I wrote the following piece for a memoir class taught by Michelle Wildgen, best-selling author of Bread and Butter and You’re Not You (soon to be a movie starring Hilary Swank).
When I was a kid growing up in rural Tennessee, my dad determined that I would follow in his footsteps and leave a trail of dead small animals behind me. We never hunted anything epic, like deer or bear; we went after squirrels, rabbits, and the occasional quail. And, in the hot summer months, we went frog gigging.
This sport (and I used the term loosely) is how you acquire frog legs. You carry a long, six-to-eight-foot pole with a barbed trident on the end. You also use a flashlight, or ideally a miner’s light worn on your head, and creep around the edges of ponds, lakes or swamps in the dark. The goal is to spot eye shine from bullfrogs. When you do, you hold the light on it, to make it stay still. Then you stab it with the gig.
I was one of those weird kids who liked to catch frogs rather than kill them, and had no real taste for their meat. It was fun, in a macabre way, to watch the disembodied legs jump around in the pan as they fried, but not so much fun that I wanted to go get those legs myself.
The other issue was that my father had to be the worst person in the world to try to teach you anything. He had no patience, no concept of cause and effect, and no idea why once he’d explained something, it might need to be explained again. And he was a drunk. Not an overt one, but one of those sneaky drunks who hid his drinking from everyone.
So on those few instances when he’d insist that I go frog gigging with him, I was a nervous wreck. His disappointment in me was never violent, but it was always withering, and heavy with the sadness that I, his only son, was such a failure.
I was twelve years old the night we went to a pond that seemed to be miles from where we left his old station wagon. We crawled through weeds, under fences, and across fields before finally reaching the tiny round pool, which was no more than forty feet across and perhaps six or seven feet deep. The deep thrump-thrump of bullfrogs told us we’d come to the right place.
We fired up our head-mounted lamps and split up, each of us taking a different direction around the pond. We had to walk right at the edge of the water, and shine the light ten or fifteen feet ahead, watching for the distinctive eye shine. I heard the snick-THUNK! of my dad’s gig right away, while all I managed to do was startle every frog within range. They leaped from the shallows and dove gracefully into the safer, deeper water.
Finally, though, I spotted one that was big enough, and transfixed by my light. I crept through the weeds until I emerged onto a flat patch of mud, almost in range.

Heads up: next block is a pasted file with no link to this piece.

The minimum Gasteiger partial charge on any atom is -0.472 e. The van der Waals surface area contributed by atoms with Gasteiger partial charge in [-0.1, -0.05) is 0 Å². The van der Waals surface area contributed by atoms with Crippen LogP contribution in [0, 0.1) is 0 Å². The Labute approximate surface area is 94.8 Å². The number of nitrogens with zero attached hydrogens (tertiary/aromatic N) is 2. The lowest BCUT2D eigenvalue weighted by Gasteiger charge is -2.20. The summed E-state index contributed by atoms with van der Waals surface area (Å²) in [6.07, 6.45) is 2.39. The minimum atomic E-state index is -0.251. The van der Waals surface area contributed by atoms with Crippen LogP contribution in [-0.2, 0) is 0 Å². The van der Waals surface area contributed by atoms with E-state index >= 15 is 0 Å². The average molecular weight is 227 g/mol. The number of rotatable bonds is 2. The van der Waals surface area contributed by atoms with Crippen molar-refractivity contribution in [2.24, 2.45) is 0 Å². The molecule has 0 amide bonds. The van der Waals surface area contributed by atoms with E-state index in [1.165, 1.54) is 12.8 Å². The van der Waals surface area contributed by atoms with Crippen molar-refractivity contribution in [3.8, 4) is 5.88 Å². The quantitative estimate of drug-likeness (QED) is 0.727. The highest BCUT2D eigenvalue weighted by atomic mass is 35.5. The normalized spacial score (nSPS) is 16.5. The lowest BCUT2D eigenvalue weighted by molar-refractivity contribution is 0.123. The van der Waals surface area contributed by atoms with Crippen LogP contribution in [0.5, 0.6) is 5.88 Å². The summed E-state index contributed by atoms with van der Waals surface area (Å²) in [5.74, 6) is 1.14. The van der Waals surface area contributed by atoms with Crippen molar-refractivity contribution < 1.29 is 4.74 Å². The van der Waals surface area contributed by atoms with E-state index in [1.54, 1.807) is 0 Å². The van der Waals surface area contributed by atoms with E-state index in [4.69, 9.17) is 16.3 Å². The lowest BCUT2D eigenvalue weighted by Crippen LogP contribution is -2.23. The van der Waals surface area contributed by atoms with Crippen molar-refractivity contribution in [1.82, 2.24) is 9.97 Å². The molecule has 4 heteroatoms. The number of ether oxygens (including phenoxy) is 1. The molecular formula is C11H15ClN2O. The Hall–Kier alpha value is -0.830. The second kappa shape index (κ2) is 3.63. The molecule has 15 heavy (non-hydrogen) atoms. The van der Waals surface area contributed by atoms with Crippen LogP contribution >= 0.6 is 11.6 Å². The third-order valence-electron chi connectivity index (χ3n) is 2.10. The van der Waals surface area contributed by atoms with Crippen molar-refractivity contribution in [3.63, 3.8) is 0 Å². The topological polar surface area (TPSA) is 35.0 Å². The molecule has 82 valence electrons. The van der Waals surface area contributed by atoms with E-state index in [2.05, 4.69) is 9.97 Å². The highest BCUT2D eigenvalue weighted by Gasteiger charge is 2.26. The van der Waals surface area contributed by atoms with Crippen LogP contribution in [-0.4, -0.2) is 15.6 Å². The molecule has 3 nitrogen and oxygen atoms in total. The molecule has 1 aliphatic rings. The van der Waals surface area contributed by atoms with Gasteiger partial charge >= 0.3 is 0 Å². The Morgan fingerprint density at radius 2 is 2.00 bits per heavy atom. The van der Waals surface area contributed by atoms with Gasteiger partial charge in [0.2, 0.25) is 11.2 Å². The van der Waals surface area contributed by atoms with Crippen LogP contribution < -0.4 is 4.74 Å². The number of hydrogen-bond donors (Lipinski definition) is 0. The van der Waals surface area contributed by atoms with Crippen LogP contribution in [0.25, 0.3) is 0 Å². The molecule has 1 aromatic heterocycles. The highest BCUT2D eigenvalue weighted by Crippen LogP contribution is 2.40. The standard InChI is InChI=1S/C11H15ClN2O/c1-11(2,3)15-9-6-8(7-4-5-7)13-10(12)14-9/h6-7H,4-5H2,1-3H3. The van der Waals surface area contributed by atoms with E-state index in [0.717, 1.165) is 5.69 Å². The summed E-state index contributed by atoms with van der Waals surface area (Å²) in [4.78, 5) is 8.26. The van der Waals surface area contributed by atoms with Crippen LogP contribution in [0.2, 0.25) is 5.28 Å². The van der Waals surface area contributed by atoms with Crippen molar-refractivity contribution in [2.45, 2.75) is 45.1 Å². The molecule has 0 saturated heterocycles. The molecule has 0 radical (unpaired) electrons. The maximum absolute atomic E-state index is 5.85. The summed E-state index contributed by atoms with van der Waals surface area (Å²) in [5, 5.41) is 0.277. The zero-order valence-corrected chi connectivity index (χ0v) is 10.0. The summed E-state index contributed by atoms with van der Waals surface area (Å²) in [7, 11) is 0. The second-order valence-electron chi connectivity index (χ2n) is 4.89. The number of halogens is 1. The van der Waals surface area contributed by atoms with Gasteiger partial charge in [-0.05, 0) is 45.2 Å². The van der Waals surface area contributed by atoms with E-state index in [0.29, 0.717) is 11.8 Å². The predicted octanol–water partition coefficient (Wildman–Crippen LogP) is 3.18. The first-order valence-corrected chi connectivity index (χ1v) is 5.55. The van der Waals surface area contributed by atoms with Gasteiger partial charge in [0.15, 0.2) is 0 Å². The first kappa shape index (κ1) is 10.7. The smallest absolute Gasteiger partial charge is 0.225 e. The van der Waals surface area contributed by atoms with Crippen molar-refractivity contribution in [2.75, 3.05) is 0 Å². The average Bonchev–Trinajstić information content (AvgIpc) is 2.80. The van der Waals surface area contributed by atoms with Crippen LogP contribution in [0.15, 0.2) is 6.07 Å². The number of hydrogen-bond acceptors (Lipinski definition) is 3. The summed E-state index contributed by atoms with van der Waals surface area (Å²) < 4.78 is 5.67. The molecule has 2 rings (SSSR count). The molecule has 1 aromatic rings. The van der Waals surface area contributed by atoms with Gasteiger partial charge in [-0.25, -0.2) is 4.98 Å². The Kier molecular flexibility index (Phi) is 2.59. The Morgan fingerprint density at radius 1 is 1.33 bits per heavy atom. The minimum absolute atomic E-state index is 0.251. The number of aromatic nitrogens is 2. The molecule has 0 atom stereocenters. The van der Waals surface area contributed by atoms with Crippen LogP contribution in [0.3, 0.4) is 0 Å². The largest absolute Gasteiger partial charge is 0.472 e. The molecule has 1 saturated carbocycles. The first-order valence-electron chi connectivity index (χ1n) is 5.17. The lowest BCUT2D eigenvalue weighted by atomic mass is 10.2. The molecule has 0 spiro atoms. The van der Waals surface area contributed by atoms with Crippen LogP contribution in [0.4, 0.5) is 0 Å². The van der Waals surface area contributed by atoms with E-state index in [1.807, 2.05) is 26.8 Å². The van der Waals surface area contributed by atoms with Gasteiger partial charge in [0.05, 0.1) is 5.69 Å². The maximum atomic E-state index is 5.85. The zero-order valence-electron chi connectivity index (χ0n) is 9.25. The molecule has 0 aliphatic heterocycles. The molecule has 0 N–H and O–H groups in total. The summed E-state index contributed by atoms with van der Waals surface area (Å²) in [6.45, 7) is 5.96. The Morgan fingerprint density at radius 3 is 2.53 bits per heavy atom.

Then something moved in the corner of my eye, by my feet. I tried to look down without moving the light off my quarry. It wasn’t a frog, and it was the wrong shape for a turtle. My brain classified it at the same instant my head involuntarily turned and shone my light on it.
It was a snake. A fat, poisonous water moccasin.
I had no time to react, because it was already reacting. It struck out and sank its fangs into my foot, right through my rubber wading boots.
I’m not a courageous person by nature, and I certainly wasn’t brave then. My recently-descended testicles shot back up to their original spot, and my voice grew high and shrill as I screamed, “Daddy! Daddy! Daddy!” I jumped in the air and tried to kick the snake away, but it was well and truly determined not to let go.
My dad ran over to me as fast as he could, saw the snake and quickly stomped on it. Then he pushed me down on the bank, tore away my wading boot and ripped off my sock, exposing my foot.
My entirely bite-free foot.
We both stared at it, pasty white in the combined illumination of our lights. I wiggled my toes.
Then my dad picked up my boot. The snake hung from it, smashed and dead, fangs still caught harmlessly in the rubber seam where the sole attached.
We went home after that. Dad had gotten enough frogs anyway, and I waited for my testicles to decide it was safe to come out again. I’d like to say this marked some sort of change in our relationship, but it didn’t. Since I don’t know how drunk he was that night, I have no real idea if he actually remembered it the next day. And I’d like to think there was some sort of symbolic aspect to it, mirroring our relationship. But truthfully, it was just one more instance of a man with too many problems and a son with no appreciable life skills failing, as always, to meaningfully connect.